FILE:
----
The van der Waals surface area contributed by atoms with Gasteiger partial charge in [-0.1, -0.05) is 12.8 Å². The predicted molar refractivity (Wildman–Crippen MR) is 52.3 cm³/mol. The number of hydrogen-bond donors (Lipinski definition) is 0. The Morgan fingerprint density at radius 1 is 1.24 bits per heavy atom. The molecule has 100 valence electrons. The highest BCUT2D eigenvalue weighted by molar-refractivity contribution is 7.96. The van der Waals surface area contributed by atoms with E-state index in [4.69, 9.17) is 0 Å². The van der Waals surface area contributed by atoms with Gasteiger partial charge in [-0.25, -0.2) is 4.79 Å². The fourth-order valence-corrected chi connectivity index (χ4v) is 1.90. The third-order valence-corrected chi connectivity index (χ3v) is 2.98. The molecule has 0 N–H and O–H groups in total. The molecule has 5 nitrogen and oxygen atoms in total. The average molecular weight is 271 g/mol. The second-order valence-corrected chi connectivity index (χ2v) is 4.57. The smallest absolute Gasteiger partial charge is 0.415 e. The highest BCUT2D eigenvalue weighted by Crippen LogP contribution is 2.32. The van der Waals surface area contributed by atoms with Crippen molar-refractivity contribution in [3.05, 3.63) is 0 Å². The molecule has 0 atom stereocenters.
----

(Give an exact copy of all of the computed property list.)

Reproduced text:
The van der Waals surface area contributed by atoms with Gasteiger partial charge in [-0.1, -0.05) is 12.8 Å². The predicted molar refractivity (Wildman–Crippen MR) is 52.3 cm³/mol. The number of hydrogen-bond donors (Lipinski definition) is 0. The Morgan fingerprint density at radius 1 is 1.24 bits per heavy atom. The molecule has 100 valence electrons. The highest BCUT2D eigenvalue weighted by molar-refractivity contribution is 7.96. The van der Waals surface area contributed by atoms with E-state index in [4.69, 9.17) is 0 Å². The van der Waals surface area contributed by atoms with Gasteiger partial charge in [-0.25, -0.2) is 4.79 Å². The fourth-order valence-corrected chi connectivity index (χ4v) is 1.90. The third-order valence-corrected chi connectivity index (χ3v) is 2.98. The molecule has 0 N–H and O–H groups in total. The molecule has 5 nitrogen and oxygen atoms in total. The average molecular weight is 271 g/mol. The second-order valence-corrected chi connectivity index (χ2v) is 4.57. The smallest absolute Gasteiger partial charge is 0.415 e. The highest BCUT2D eigenvalue weighted by Crippen LogP contribution is 2.32. The van der Waals surface area contributed by atoms with Crippen molar-refractivity contribution in [3.05, 3.63) is 0 Å². The molecule has 0 atom stereocenters.